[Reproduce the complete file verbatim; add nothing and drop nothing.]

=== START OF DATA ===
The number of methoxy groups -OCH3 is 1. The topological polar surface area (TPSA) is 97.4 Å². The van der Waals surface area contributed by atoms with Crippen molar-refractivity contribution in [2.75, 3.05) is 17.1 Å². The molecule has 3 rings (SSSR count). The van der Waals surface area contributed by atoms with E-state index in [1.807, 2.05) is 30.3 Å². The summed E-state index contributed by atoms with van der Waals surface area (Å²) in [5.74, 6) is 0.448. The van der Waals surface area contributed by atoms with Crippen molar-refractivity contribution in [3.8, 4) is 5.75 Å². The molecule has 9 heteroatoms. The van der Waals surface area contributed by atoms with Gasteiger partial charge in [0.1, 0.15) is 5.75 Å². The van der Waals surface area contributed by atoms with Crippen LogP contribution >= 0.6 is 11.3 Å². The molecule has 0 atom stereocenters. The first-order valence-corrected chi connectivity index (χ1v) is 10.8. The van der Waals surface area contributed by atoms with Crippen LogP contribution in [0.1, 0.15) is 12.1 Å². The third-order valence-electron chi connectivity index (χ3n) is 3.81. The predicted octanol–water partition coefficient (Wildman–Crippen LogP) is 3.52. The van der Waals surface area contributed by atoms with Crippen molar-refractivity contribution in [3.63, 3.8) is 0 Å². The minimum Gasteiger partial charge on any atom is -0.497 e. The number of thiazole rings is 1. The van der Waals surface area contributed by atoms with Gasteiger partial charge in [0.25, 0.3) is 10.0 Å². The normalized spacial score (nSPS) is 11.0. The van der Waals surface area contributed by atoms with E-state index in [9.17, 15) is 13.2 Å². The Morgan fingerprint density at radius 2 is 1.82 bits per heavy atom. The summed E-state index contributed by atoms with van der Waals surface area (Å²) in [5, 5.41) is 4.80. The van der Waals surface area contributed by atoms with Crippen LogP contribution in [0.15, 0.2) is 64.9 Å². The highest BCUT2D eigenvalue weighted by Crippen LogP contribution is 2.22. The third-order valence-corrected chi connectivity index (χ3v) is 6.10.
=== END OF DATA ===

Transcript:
The number of methoxy groups -OCH3 is 1. The topological polar surface area (TPSA) is 97.4 Å². The van der Waals surface area contributed by atoms with Crippen molar-refractivity contribution in [2.75, 3.05) is 17.1 Å². The molecule has 3 rings (SSSR count). The van der Waals surface area contributed by atoms with E-state index in [1.807, 2.05) is 30.3 Å². The summed E-state index contributed by atoms with van der Waals surface area (Å²) in [5.74, 6) is 0.448. The van der Waals surface area contributed by atoms with Crippen molar-refractivity contribution in [3.8, 4) is 5.75 Å². The molecule has 9 heteroatoms. The van der Waals surface area contributed by atoms with Gasteiger partial charge in [0.1, 0.15) is 5.75 Å². The van der Waals surface area contributed by atoms with Crippen LogP contribution >= 0.6 is 11.3 Å². The molecule has 0 atom stereocenters. The first-order valence-corrected chi connectivity index (χ1v) is 10.8. The van der Waals surface area contributed by atoms with Crippen LogP contribution in [0.1, 0.15) is 12.1 Å². The third-order valence-electron chi connectivity index (χ3n) is 3.81. The predicted octanol–water partition coefficient (Wildman–Crippen LogP) is 3.52. The van der Waals surface area contributed by atoms with Crippen molar-refractivity contribution in [3.63, 3.8) is 0 Å². The minimum Gasteiger partial charge on any atom is -0.497 e. The number of thiazole rings is 1. The van der Waals surface area contributed by atoms with Gasteiger partial charge in [0.25, 0.3) is 10.0 Å². The normalized spacial score (nSPS) is 11.0. The van der Waals surface area contributed by atoms with E-state index in [9.17, 15) is 13.2 Å². The Morgan fingerprint density at radius 2 is 1.82 bits per heavy atom. The summed E-state index contributed by atoms with van der Waals surface area (Å²) in [5, 5.41) is 4.80. The van der Waals surface area contributed by atoms with Crippen LogP contribution in [0.15, 0.2) is 64.9 Å². The highest BCUT2D eigenvalue weighted by Crippen LogP contribution is 2.22. The third-order valence-corrected chi connectivity index (χ3v) is 6.10.